Formula 1 Finds a New Way to Advertise on Its Cars
When a way to display digital advertising on racecars was pitched to McLaren, team officials were concerned it was just a gimmick.
Brand logos are already on cars, but this new method allows teams to show additional ads because they appear on panels mounted on the side of the cockpit and are visible to home viewers because of the television camera installed behind the driver. The display changes, showing a range of advertising messages over the course of a Grand Prix weekend.
After seeing the technology in action for the first time, Louise McEwen, executive director of brand and marketing at McLaren Racing, said she was “blown away.”
“I had to use quite a lot of imagination, because it was very much in its infancy,” she said in an interview.
“But what came across was not just the opportunity that was an absolute first, but as a brand, it was something that would underline our desire to drive innovation on the grid. It’s in our DNA, that Bruce McLaren founding influence.”
The company behind the technology is Seamless Digital, based near Silverstone, the home of the British Grand Prix.
After debuting the technology at the United States Grand Prix in Austin, Texas, during practice last year, McLaren is now using the system during whole Grand Prix weekends. Seamless said four more Formula 1 teams would use it this season, although the company would not identify them.
Mark Turner, the founder and chief executive, said he “set about trying to create a system that would be durable and authentic.”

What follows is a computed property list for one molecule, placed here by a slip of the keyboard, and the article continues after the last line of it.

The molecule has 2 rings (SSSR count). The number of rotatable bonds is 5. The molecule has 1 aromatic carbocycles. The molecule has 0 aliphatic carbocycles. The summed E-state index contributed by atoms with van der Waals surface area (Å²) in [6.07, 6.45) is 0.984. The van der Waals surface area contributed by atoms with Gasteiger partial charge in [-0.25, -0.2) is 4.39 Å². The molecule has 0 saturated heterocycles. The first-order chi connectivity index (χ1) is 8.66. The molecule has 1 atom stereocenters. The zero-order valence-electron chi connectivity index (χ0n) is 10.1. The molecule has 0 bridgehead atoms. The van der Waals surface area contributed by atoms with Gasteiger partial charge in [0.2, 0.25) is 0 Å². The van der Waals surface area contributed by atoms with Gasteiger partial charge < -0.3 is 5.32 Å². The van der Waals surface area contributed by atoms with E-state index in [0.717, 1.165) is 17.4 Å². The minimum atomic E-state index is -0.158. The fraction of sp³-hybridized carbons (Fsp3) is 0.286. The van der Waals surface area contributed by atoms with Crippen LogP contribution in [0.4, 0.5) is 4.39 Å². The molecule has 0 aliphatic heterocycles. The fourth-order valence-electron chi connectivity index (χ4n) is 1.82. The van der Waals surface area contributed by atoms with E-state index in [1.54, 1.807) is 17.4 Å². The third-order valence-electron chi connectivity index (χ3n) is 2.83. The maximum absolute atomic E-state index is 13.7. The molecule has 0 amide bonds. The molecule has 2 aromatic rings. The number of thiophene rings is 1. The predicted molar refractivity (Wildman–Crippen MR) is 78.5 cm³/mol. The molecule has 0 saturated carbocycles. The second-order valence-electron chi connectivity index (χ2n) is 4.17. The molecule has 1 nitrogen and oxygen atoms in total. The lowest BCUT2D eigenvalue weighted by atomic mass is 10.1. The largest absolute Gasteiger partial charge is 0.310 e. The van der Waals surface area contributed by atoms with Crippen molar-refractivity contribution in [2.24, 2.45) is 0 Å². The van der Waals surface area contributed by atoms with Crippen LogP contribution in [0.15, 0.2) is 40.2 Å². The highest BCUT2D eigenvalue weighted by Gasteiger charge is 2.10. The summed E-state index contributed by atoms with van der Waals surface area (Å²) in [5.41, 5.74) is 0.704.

“What we didn’t want was something just for the sake of it being there,” he said in an interview. “It’s really about performance, and that was our mind-set through and through. It can’t be detrimental to aerodynamics or weight.”
The initial system weighed 350 grams, which was too heavy for a sport in which added weight affects performance.
A “no go,” McEwen said. “Mark knew that was a challenge, but he worked hand in hand with our aerodynamics team, and ultimately we drove the weight down to a point where we were good to run it.”
It now weighs 190 grams and is 800 microns, point eight of a millimeter thin. “We’re using e-paper material, like the outer layer of a Kindle, combined with T.F.T. [thin-film transistor] backing to make it flexible,” Turner said. “It allows us to conform it to the aero surface.
“We are still trying to get the weight down because we want the smallest, lightest possible system that gives the best value to the teams.”
Despite the initial success of the system in Texas, McLaren was still wary.
“In embedding a piece of technology like this, there was a risk it would be viewed as a gimmick and a distraction for the driver,” McEwen said.
The advertising messages can be programmed into the system and are visible to TV audiences. Most people in the stands can’t see the ads.
“Keeping it to the driver’s side means it gets picked up on the onboard cameras, so that was kind of key,” McEwen said.
“Last year we signed Google,” she said, the only brand using McLaren’s new system. “It’s a match made in heaven, with the advertising alternating between their Chrome and Android brands.”
Neither Seamless nor McLaren would say how much brands would be charged to use the system, although Google was not paying extra because of a pre-existing contract with McLaren.
Turner said Seamless would work with a team to determine what sponsor would appear at any given time.
“At the minute what we’re pushing is situational relevancy,” he said, where “you can have a specific message for a specific state the car is in, whether it’s making a pit stop or it’s behind the safety car.”
The company hopes to expand use of the technology, adding the panels to golf bags, for instance. “Helmets are the next milestone we’re tackling,” Turner said. “You think of all the different motorsport series, but also you think of the N.F.L.”
For now, Formula 1 is the primary focus. “We want to make sure that by using our system,” he said, “a team can bring in money and put it into car development.”